A year ago, Saran Plork left 14 years in the hair industry to follow in her parents’ footsteps. She started selling Cambodian food.
“I didn’t know that I was going to fall into this. I steered clear away because I know how hard of a work it was,” Plork said. “But I’ve always took to food. Like I love food. I love serving people. Even though it’s hard work, it’s still — I’m happy.”
But Plork, 43, diverted slightly from her parents’ path. After Choeun and Reun Plork fled Cambodia in 1980 with their 1-year-old daughter, they started vending in Stockton, Calif. They sold mostly within the Cambodian community because “it’s so much easier,” Plork said.
Plork, who is based out of Los Angeles, is approaching her business differently. She primarily serves Cambodian street corn — corn on the cob glazed with coconut milk, sugar, sea salt and scallions — at fairs and festivals where the clientele is unlikely to immediately recognize the staple.
“I wanted to bring something that is unfamiliar, introduce it to people and have them enjoy because every time I cook it for my non-Asian friends, they all love it,” Plork said. “For as long as I can remember, going to the fair as a child, like we didn’t see food that was familiar to us. So I wanted to bring something that’s familiar to our culture.”
Plork isn’t the only vendor bringing food beyond carnival favorites to the Maryland State Fair in Timonium, which ends Sunday. In addition to being able to sample some out-of-the box offerings, like maple bacon sweet tea, fairgoers can also try foods like Plork’s corn that stem from cultures they may be less familiar with.
Maryland State Fair Director of Sales Jeremy D’Angelo helped bring on some of the fair’s food vendors, including the Cambodian street corn booth, which he called a “fun, unique twist” on a popular food.
“We give preference to, of course, if we can, minority-owned businesses, things like that — those unique, crazy food combinations that you would like to see at the state fair that we think would sell well that offers diversity to the traditional corn dogs, funnel cakes,” D’Angelo said.
D’Angelo also wanted to highlight options for those with dietary restrictions, such as dairy-free and gluten-free fare. That’s why deep-fried watermelon, a new vegan offering, was such an easy fit.
The treat is prepared by married couple Agnes and Frederick Corder, both 41. The two live in the Philippines where they run Maryland ChickAn and serve soul-food Filipino fusion dishes based primarily on Frederick Corder’s family recipes prepared by his wife.
There, they serve fried watermelon inspired by Corder’s grandmother using a vegan version of her homemade cake batter and vanilla icing. While the original recipe was “too big, too weird, too American” to succeed in Manila, Agnes Corder decided to use Filipino love for bite-sized snacks to transform the offering, frying small balls of watermelon in a kawali, the Filipino version of a wok with a rounded bottom.
The hot, sweet doughy snack is now the restaurant’s bestseller, marrying the couple’s two cultures. And while Frederick Corder knows loving fried chicken and watermelon, two items they sell at Maryland ChickAn, is a trope for Black Americans, he also sees a love for those foods reflected in his wife’s culture.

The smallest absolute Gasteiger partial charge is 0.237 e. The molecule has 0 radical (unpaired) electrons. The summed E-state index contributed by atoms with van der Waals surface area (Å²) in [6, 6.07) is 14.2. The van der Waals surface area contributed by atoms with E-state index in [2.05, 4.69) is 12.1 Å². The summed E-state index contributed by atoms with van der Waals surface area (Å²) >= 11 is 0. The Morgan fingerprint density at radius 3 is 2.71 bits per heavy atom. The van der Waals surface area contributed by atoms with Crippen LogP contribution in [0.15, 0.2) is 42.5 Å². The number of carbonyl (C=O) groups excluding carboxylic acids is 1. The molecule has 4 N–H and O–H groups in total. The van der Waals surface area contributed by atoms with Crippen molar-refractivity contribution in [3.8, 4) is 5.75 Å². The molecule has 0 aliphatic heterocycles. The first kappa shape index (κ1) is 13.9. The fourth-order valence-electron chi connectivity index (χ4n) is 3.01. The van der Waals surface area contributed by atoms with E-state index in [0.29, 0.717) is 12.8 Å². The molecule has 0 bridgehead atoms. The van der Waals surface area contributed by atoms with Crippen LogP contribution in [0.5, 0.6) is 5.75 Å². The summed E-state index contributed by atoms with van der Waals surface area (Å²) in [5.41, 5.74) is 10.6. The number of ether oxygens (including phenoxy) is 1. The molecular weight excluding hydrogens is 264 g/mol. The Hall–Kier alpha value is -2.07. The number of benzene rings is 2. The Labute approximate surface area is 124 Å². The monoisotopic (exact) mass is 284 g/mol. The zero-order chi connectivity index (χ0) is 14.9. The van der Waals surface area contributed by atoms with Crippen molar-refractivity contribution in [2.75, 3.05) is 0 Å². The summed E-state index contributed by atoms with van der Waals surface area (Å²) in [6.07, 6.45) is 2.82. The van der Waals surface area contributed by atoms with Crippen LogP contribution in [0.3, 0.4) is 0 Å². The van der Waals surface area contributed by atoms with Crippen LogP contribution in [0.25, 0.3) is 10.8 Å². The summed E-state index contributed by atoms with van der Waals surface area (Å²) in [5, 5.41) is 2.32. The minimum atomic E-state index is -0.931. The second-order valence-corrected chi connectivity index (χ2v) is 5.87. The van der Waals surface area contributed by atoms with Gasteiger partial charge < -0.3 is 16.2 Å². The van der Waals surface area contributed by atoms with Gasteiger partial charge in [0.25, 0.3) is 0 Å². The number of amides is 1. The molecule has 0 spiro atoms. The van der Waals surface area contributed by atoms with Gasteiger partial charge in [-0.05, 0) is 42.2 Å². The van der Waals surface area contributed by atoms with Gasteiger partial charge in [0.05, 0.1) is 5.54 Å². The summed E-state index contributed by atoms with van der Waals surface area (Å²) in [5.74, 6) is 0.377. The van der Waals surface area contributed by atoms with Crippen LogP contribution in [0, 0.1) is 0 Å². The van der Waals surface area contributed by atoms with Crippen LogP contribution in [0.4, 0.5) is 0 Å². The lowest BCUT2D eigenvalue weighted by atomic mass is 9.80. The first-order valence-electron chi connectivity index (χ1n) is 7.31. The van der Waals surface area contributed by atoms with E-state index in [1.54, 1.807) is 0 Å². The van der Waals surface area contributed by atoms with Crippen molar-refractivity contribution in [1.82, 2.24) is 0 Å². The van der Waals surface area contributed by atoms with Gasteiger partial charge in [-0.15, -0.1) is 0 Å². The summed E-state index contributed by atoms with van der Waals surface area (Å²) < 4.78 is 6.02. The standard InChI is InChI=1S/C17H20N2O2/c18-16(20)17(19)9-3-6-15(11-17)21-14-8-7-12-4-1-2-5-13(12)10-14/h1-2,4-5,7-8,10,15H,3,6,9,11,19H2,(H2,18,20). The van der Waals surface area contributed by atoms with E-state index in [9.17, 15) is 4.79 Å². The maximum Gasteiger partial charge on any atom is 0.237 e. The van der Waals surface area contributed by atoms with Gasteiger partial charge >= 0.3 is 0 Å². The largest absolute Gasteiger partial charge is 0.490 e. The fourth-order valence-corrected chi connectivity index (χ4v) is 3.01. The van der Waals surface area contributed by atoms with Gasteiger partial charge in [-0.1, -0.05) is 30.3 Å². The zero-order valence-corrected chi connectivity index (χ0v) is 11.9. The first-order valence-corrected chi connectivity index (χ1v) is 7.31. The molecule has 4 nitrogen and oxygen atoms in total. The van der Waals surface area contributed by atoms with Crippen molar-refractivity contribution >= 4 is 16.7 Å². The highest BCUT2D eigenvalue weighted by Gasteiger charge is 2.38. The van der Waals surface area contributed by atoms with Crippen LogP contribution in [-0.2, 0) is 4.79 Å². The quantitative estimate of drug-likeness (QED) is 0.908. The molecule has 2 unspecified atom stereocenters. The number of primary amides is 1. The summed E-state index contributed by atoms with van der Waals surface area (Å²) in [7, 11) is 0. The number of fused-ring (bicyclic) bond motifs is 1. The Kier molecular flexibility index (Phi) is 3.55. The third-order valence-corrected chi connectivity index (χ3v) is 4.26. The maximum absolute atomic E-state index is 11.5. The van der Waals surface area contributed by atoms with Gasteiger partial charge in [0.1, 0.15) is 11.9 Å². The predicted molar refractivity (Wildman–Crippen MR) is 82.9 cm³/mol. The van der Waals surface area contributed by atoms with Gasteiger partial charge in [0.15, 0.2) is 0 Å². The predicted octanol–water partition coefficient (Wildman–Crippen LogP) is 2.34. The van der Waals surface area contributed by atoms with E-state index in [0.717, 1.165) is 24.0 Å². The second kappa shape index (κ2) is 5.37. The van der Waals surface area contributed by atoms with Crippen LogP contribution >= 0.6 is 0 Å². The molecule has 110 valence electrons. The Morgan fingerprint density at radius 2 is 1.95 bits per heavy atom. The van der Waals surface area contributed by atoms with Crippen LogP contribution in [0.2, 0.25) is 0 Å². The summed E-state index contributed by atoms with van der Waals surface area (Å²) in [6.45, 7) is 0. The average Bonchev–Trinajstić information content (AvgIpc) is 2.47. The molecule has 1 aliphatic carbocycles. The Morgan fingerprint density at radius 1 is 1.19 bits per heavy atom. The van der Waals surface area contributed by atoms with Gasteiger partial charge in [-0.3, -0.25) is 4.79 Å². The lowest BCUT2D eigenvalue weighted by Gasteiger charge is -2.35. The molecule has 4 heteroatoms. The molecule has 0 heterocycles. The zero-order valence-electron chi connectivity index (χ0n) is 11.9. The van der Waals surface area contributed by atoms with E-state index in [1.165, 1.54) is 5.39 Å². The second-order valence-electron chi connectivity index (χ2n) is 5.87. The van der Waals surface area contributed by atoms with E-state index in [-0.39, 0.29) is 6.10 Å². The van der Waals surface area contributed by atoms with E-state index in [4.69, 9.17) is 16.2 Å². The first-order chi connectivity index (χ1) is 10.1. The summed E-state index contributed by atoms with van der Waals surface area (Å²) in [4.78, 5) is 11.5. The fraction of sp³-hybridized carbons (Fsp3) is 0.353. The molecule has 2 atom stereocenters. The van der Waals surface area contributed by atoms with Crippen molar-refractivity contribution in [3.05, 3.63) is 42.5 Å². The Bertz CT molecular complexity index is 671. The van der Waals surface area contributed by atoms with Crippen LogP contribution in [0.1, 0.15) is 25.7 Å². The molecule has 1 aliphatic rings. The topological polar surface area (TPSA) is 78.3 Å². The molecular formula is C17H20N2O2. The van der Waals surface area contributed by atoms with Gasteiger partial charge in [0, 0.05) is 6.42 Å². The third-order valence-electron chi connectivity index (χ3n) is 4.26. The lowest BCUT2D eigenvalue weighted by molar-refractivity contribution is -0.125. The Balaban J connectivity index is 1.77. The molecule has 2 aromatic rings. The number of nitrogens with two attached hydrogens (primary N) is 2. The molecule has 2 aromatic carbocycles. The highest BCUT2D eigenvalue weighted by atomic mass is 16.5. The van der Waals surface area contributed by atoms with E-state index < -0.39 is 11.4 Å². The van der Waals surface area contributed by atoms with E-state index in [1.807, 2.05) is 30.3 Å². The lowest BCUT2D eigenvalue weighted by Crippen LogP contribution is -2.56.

“The concept of stereotyping good food is so passe because you’re holding yourself back. If it’s good, it’s good,” Corder said. “When people see it, they go, ‘Fried watermelon and you sell fried chicken? That’s so Black.’ And I go, ‘It’s also so Filipino.’
“You’re holding yourself back by sort of being scared of what other people might think. You know, if it’s part of your culture, embrace it.”
Yon New, 65, wanted to highlight her culture through her very own restaurant. But her husband, Jeff New, wasn’t interested in a 365-day job after retiring from the military. So now the couple, who met in South Korea where Yon New is from, operate the Oriental Cuisine concession trailer at about 15 festivals a year from May to November.
“Here’s her restaurant on wheels and I take her wherever she needs it to go,” New, 64, said.
The menu, which includes offerings like fried rice, egg rolls and chicken on a stick, is brought to life by Yon New, who her husband said can be very particular — she worked on her sweet-and-sour sauce for two years before being willing to sell it. The menu does not necessarily reflect the South Korean foods she makes at home, which her husband describes as spicier, but they are more recognizable for customers.
“People see the name and they pretty much know what they’re gonna get when they come up,” Jeff New said.
In her first time at the fair, Plork has already had to adjust to customers’ expectations. Enough people asked about elote, Mexican corn on the cob served with a mayo-based cream sauce and chili powder, cheese and lime, that Plork now serves it at her stall.
And on Sunday, Plork decided to serve baby back ribs to her staff. As soon as the meat hit the grill, customers were begging to buy it, Plork said. So now, she’ll be serving those too, because “barbecue ribs and roasted corn, it just goes well together.”
But Plork still hopes she can help customers see what they’re missing out on if they don’t order Cambodian street corn, which Plork sells with the promise that it’ll make your eyes roll back.
“We’re working hard at pushing this agenda,” Plork said. “I wish more people would go out and sell this more. I don’t care who sells it — I want more people to sell it so that it will be more recognized.”